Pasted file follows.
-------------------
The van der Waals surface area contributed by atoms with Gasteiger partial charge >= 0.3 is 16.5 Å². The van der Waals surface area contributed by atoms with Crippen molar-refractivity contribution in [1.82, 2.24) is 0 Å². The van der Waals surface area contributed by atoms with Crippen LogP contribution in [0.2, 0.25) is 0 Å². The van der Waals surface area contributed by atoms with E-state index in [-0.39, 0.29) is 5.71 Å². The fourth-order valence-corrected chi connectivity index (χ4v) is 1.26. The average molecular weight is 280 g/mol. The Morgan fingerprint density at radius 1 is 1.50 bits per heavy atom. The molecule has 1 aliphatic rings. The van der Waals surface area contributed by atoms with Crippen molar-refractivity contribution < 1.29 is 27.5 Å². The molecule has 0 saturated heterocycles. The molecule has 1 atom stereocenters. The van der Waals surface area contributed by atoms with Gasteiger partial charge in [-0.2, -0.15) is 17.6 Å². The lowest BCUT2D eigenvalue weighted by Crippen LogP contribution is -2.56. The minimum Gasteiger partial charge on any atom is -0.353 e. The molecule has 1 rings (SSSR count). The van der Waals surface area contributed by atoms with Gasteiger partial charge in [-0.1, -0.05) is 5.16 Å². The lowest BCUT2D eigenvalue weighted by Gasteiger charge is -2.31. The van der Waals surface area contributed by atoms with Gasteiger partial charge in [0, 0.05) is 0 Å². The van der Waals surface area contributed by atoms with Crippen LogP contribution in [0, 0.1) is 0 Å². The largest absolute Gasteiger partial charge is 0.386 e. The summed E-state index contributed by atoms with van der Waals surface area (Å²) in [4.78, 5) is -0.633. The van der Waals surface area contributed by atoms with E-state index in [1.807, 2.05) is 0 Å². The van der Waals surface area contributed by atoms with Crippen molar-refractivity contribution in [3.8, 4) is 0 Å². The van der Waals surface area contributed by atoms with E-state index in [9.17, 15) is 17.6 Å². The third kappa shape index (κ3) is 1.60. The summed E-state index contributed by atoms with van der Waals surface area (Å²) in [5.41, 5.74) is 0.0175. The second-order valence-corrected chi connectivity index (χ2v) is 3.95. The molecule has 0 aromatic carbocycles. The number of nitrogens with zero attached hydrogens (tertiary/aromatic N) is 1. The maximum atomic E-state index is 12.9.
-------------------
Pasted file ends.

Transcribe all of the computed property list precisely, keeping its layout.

The van der Waals surface area contributed by atoms with Gasteiger partial charge >= 0.3 is 16.5 Å². The van der Waals surface area contributed by atoms with Crippen molar-refractivity contribution in [1.82, 2.24) is 0 Å². The van der Waals surface area contributed by atoms with Crippen LogP contribution in [0.2, 0.25) is 0 Å². The van der Waals surface area contributed by atoms with E-state index in [-0.39, 0.29) is 5.71 Å². The fourth-order valence-corrected chi connectivity index (χ4v) is 1.26. The average molecular weight is 280 g/mol. The Morgan fingerprint density at radius 1 is 1.50 bits per heavy atom. The molecule has 1 aliphatic rings. The van der Waals surface area contributed by atoms with Crippen molar-refractivity contribution < 1.29 is 27.5 Å². The molecule has 0 saturated heterocycles. The molecule has 1 atom stereocenters. The van der Waals surface area contributed by atoms with Gasteiger partial charge in [-0.2, -0.15) is 17.6 Å². The lowest BCUT2D eigenvalue weighted by Crippen LogP contribution is -2.56. The minimum Gasteiger partial charge on any atom is -0.353 e. The molecule has 1 rings (SSSR count). The van der Waals surface area contributed by atoms with Gasteiger partial charge in [-0.1, -0.05) is 5.16 Å². The lowest BCUT2D eigenvalue weighted by Gasteiger charge is -2.31. The van der Waals surface area contributed by atoms with Gasteiger partial charge in [0, 0.05) is 0 Å². The van der Waals surface area contributed by atoms with Crippen LogP contribution in [0, 0.1) is 0 Å². The largest absolute Gasteiger partial charge is 0.386 e. The summed E-state index contributed by atoms with van der Waals surface area (Å²) in [4.78, 5) is -0.633. The van der Waals surface area contributed by atoms with E-state index in [1.807, 2.05) is 0 Å². The van der Waals surface area contributed by atoms with Crippen molar-refractivity contribution in [3.8, 4) is 0 Å². The van der Waals surface area contributed by atoms with E-state index in [9.17, 15) is 17.6 Å². The third kappa shape index (κ3) is 1.60. The summed E-state index contributed by atoms with van der Waals surface area (Å²) in [5.41, 5.74) is 0.0175. The second-order valence-corrected chi connectivity index (χ2v) is 3.95. The molecule has 0 aromatic carbocycles. The number of nitrogens with zero attached hydrogens (tertiary/aromatic N) is 1. The maximum atomic E-state index is 12.9.